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|The two top pictures, taken with a transmission electron microscope (TEM), show simple dislocation loops, bounded by Frank partials, which were generated by the agglomeration of interstitials. The stacking fault appears with characteristic stripes or at a brightness different from the background.
|The loops are much larger than their equilibrium size - obviously the nucleation of the Shockley partial was not possible; maybe because the Frank dislocation line is decorated by impurity atoms.
|The two pictures above show loop complexes. Some loops still contain stacking faults in parts oft their structures, but others are perfect and have started to move around.
|The pictures below show simple loops after the defaulting process. They are now bound by a perfect dislocation which assumed (more or less) hexagonal shape.
|Two segments have started to move way. The "fuzzy" contrast of some dislocations may be due to impurity segregation or to tiny new Frank loops which nucleated at the dislocation core. This may happen because even after the primary loop has formed, there are still supersaturated interstitials which tend to agglomerate; but they now find efficient nucleation sites at the existing dislocations.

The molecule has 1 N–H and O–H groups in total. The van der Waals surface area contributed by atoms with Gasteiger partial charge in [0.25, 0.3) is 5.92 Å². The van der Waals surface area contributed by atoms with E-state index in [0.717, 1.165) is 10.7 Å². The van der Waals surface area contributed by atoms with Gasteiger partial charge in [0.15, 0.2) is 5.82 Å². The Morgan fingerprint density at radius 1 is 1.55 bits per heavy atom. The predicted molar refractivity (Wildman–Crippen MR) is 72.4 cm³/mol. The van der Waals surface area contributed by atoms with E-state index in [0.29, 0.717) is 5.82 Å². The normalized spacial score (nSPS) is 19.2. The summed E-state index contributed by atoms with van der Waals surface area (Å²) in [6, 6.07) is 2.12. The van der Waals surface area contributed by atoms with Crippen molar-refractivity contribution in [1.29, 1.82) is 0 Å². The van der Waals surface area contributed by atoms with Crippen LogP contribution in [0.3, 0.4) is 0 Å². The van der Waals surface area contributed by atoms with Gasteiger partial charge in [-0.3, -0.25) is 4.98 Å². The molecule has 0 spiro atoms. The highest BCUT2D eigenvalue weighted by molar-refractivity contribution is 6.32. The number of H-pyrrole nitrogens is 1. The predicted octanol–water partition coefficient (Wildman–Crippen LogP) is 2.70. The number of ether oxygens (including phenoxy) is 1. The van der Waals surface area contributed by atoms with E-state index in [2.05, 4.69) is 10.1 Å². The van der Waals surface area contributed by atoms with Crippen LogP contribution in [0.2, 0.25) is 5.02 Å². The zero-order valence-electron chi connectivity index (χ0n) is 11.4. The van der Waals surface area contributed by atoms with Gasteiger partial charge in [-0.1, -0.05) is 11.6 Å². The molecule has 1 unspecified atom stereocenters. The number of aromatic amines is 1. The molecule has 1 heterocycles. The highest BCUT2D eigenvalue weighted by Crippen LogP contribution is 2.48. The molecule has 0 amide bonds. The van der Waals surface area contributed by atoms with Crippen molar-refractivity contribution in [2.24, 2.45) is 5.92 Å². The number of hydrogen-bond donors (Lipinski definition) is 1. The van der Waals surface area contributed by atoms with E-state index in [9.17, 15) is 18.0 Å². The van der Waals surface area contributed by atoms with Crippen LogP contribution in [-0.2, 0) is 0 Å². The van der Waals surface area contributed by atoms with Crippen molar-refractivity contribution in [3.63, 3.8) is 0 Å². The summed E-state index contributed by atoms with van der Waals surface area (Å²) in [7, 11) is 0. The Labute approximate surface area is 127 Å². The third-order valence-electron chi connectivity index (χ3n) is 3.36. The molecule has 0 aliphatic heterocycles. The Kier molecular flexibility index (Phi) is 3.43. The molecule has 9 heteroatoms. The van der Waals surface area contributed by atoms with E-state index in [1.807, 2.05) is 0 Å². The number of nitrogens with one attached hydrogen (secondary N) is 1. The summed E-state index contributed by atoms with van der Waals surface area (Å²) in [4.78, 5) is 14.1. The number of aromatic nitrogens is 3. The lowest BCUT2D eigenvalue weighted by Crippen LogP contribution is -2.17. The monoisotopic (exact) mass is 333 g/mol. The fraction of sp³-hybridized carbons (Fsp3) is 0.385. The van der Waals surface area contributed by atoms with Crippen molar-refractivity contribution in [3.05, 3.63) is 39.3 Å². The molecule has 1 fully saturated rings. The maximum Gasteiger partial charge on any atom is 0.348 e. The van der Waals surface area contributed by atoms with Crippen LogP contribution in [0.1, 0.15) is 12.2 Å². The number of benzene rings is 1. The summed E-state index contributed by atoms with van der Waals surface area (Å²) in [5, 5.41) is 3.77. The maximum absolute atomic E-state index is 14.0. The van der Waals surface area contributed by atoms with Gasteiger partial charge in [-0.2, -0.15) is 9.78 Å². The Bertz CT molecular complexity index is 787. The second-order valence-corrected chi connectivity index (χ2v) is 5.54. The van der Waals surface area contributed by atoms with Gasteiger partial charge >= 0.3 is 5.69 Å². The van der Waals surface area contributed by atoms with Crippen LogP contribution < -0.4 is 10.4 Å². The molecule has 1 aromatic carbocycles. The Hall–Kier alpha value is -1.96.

|Below are the end products. Complicated dislocation structures have formed; long dipoles were drawn out at some places. Add a little mechanical stress and you will have a crystal full of dislocations (and unsuited for integrated circuits).
Etch Pattern of Swirl Defects in Silicon
5.4.2 Dislocation Reactions Involving Partial Dislocations
6.3.3 Stacking Faults and Other Defects
Defect Etching in Silicon
© H. Föll (Defects - Script)